In recent years, digital transformations have taken the world by storm. From cryptocurrency to remote work, these advances bring their own set of cybersecurity risks that must be addressed. Since 2020, organizations across domains have suffered over 600 million ransomware attacks. Ransomware attacks are causing massive disruption and losses for businesses worldwide, with the emergence of Ransomware-as-a-Service (RaaS) especially concerning. Even novice cybercriminals can pay a fee to access this sophisticated service, making ransomware and zero-day exploit methods one of the most serious cybersecurity threats in 2023.
What are zero-day exploit-based access methods?
Companies can unknowingly be vulnerable to a zero-day exploit, which takes advantage of an unpatched or undiscovered vulnerability in software or hardware. Unfortunately for the organizations affected by these exploits, the vendors have yet to recognize and provide protective patches against them.
Ransomware groups have started using zero-day exploit-based access methods more frequently because these vulnerabilities are more challenging for organizations. An attacker can use a zero-day exploit to gain unauthorized access to a system, steal sensitive information, or spread malware. These exploits are dangerous because they can target vulnerabilities that have yet to be discovered or addressed by security professionals.
The rise in zero-day exploit-based attacks
Reports suggest that 80% of malware attacks are zero-day attacks. Many high-impact attacks resulted from zero-day exploits, including the Wannacry attack that affected thousands of organizations worldwide, causing significant disruption and financial losses.
Even large enterprises are not immune to zero-day exploit attacks. Since 2020, the increased use of digital media and the rise in remote work has made Zoom a target through zero-day exploits. Apple, too, faced two sets of zero-day bugs that saw attackers compromising iPhones remotely. In 2021, technological giants like Amazon Web Services, Microsoft, Cisco, Google Cloud, and IBM became victims of Log4j vulnerability in an open-source logging library. Google Chrome also faced a series of zero-day threats in the same year.
Earlier last year, a critical Zero-day vulnerability was discovered in Microsoft Word. In November last year, Microsoft confirmed four zero-day attacks. It urged users to update their Windows software with upgraded patches. Recently the zero-day exploit-based ransomware attack on the cloud service provider Rackspace grabbed the headlines.
What makes zero-day vulnerabilities a desirable target for hackers?
Zero-day vulnerabilities are unknown and unpatched, making them valuable and attractive to attackers. Since they are unknown to the vendor or developer, attackers can use them to compromise systems and steal sensitive information without detection. What's more, zero-day vulnerabilities can bypass security measures you may have in place, like firewalls or antivirus. This makes them incredibly effective at infiltrating a network.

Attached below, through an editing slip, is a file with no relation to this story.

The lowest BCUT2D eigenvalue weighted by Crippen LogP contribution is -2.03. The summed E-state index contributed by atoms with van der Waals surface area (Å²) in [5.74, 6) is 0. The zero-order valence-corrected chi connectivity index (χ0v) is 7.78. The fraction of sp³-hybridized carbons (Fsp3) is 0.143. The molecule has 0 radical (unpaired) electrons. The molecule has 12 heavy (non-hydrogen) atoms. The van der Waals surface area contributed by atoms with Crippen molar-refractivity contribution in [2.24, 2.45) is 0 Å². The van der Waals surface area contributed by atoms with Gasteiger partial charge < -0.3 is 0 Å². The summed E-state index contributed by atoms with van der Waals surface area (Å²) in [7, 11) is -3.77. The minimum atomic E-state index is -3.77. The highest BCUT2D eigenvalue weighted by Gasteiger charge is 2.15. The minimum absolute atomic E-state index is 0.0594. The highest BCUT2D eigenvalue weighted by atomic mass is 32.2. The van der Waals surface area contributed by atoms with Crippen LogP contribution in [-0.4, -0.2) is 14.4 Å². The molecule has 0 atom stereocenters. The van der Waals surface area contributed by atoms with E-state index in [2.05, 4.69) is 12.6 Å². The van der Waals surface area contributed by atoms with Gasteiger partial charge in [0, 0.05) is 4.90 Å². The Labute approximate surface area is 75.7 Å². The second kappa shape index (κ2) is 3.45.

With the increasing sophistication of attackers, there is a growing market for zero-day vulnerabilities, as attackers can sell them on the black market for lucrative returns. These vulnerabilities can be used to create more effective malware and exploit kits, making them a valuable commodity for cybercriminals. The use of RaaS has increased, and attackers can use zero-day vulnerabilities to deploy the malware or hold the data for ransom.
With all these factors, hackers are interested in zero-day vulnerabilities more than ever. To combat this risk of attacks, companies should remain alert and adopt proactive measures like upgrading systems and software constantly and introducing strong security measures to protect their system from any malicious activity.
6 Preventative measures
While it is difficult to prevent a zero-day exploit attack entirely, there are certain measures that organizations can take to reduce the risk of such attacks:
conduct regular penetration tests to help identify vulnerabilities before they can be exploited
Regularly update software and systems with the latest patches as soon as they become available
Have an incident response plan and ensure your team is trained and ready to respond.
Introduce strict access controls
Monitor malicious activity on all platforms
Implement multiple layers of security, such as firewalls, antivirus
Handling zero-day vulnerabilities can be challenging, as they are unknown and unpatched. However, organizations can reduce their risk of a zero-day exploit attack by taking a proactive approach to security and preparing for potential attacks.
At Packetlabs, we offer advanced penetration testing services that go beyond industry standards. With cutting-edge tools, technologies, and advanced expertise, our penetration tests go beyond testing for known vulnerabilities. Our testers mimic what a real-world attacker could do with a zero-day exploit and issue actionable advisories. Contact our team to learn more about how we can help you safeguard against zero-day exploits.